The world’s first synthetic ester filled 400 kV, 240 MVA power transformer is to be connected to the UK transmission network, a great achievement in the perspective of going ‘green’ with the power system. At the same time, it might be a challenge to the asset managers for managing such transformers as their behaviour and condition assessment criteria could be different from mineral oil filled transformers.
With a growing number of ester filled large high voltage power transformers, concerns have been raised on assessing the ageing state of these transformers. The molecular structure of ester based liquids is apparently different from mineral oils and hence esters are likely to behave differently from the conventional mineral oils in certain aspects. In addition, the concentration of chemical indicators such as moisture and acids in ester liquids could be different from those in mineral oils, which makes it difficult to use the same condition monitoring criteria used for mineral oil filled transformers to assess the ester filled transformers.
Due to the difficulties in obtaining paper samples from transformers in-service, the ageing state of the paper insulation in transformers is commonly assessed through chemical markers in oils that are generated from paper ageing. Furanic compounds, carbon oxide gases are the conventional paper ageing indicators. In addition recent research has shown the possibility of using methanol as a paper ageing indicator. It has been found that the esters themselves could produce a high amount of carbon oxide gases causing difficulties in adopting carbon oxide gases to predict paper aging in esters. Furthermore, only a few experiments have been conducted on furanic compounds in esters and the concentrations in synthetic esters reported in some previous work were exceptionally low compared with that in mineral oils.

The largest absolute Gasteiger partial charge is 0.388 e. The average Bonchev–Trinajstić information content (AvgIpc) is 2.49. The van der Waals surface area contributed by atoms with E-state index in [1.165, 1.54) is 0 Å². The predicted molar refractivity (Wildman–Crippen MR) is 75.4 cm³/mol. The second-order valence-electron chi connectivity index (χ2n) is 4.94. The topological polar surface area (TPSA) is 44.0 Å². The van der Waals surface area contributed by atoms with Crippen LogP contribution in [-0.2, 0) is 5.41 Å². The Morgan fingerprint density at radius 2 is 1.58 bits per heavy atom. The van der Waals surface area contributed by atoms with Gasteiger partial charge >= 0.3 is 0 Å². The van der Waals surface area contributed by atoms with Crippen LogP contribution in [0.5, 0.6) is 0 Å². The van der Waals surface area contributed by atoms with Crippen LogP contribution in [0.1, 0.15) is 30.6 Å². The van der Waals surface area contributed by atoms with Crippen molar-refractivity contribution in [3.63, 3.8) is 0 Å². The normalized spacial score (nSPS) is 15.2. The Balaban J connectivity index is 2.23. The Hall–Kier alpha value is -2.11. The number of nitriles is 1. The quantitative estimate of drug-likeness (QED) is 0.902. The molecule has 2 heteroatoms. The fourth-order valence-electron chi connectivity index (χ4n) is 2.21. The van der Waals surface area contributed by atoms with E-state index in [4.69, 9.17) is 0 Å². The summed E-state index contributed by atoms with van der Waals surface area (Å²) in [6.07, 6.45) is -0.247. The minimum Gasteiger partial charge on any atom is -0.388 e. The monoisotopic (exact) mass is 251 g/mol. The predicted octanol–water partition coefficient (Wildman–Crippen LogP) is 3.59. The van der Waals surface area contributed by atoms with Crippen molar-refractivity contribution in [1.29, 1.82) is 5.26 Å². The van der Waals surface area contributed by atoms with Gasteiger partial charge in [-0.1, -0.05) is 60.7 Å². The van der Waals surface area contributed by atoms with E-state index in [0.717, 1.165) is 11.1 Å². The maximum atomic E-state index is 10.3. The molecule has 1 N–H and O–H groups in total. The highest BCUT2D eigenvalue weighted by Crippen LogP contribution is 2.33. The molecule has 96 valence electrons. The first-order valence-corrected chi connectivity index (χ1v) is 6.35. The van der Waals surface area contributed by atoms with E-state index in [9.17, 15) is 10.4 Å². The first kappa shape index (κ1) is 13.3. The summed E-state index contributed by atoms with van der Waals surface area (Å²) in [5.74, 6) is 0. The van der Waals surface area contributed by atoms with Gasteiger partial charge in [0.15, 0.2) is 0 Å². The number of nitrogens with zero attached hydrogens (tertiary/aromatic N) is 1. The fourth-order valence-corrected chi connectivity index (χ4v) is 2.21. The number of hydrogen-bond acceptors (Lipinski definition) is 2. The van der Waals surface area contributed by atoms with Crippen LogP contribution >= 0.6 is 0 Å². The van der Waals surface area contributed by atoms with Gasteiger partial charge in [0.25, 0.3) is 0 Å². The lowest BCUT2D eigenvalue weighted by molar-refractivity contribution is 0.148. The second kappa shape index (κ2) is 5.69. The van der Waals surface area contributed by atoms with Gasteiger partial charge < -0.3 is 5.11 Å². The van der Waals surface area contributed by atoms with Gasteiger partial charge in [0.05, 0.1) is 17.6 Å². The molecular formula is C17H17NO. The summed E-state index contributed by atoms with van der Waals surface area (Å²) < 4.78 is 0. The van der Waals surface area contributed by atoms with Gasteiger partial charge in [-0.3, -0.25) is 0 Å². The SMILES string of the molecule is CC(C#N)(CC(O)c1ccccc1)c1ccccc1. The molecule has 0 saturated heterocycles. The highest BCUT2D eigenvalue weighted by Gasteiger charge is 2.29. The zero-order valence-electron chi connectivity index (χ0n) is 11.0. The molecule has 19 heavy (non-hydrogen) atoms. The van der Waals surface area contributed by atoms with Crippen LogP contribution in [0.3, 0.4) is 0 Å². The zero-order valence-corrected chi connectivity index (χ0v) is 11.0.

This article investigates the applicability of 2-FAL and methanol as chemical markers for non thermally upgraded paper insulation impregnated with synthetic esters through laboratory ageing experiments
Measurement of 2-FAL in synthetic esters
Currently there isn’t a standard procedure for measuring 2-FAL in synthetic esters. Hence the applicability of standards available for mineral oil BS EN 61198 and ASTM D5837, which are based on using high performance liquid chromatography (HPLC) was investigated. The BS EN 61198 standard recommends an indirect injection technique during which the furanic compounds are extracted from oil prior to the injection through either liquid-liquid or solid-liquid extraction whereas, the ASTM D5837 standard recommends either the same indirect injection technique or a direct injection of oil into the system.
Measurements conducted through the direct injection technique were similar to the reference values whereas those obtained through the indirect injection technique were about four times lower than the reference value. The error in the indirect injection technique is due to a difference in the extraction efficiency of 2‑FAL between the synthetic ester and the mineral oil. This issue can be overcome by using a calibration curve prepared from the synthetic ester during the indirect injection measurements.
Measurement of methanol in synthetic esters
A standard technique for measuring methanol in transformer oil is under preparation (IEC PT 63025). There for an in-house method with a headspace gas chromatography mass spectrometry unit was used to measure methanol in transformer oil.
Results of the laboratory ageing experiments
Laboratory ageing of oil and paper samples was conducted with a mineral oil (Gemini X) and a synthetic ester (MIDEL 7131). Variation of 2-FAL and methanol in synthetic ester and in mineral oil against the paper ageing level is shown in the figures below.
It can be seen that the variation of 2-FAL in synthetic ester is similar to that of mineral oil. However, methanol in the synthetic ester was different from that in mineral oil. For same paper ageing level methanol in the synthetic ester was higher than that in mineral oil. Partitioning experiments conducted with mineral oil and synthetic esters confirmed that the difference in the partitioning of methanol between oil and paper has resulted in the difference concentration of methanol in synthetic ester from mineral oil. Therefore, it is important to consider the partitioning phenomena when moving from laboratory scale experiments to in-service measurement.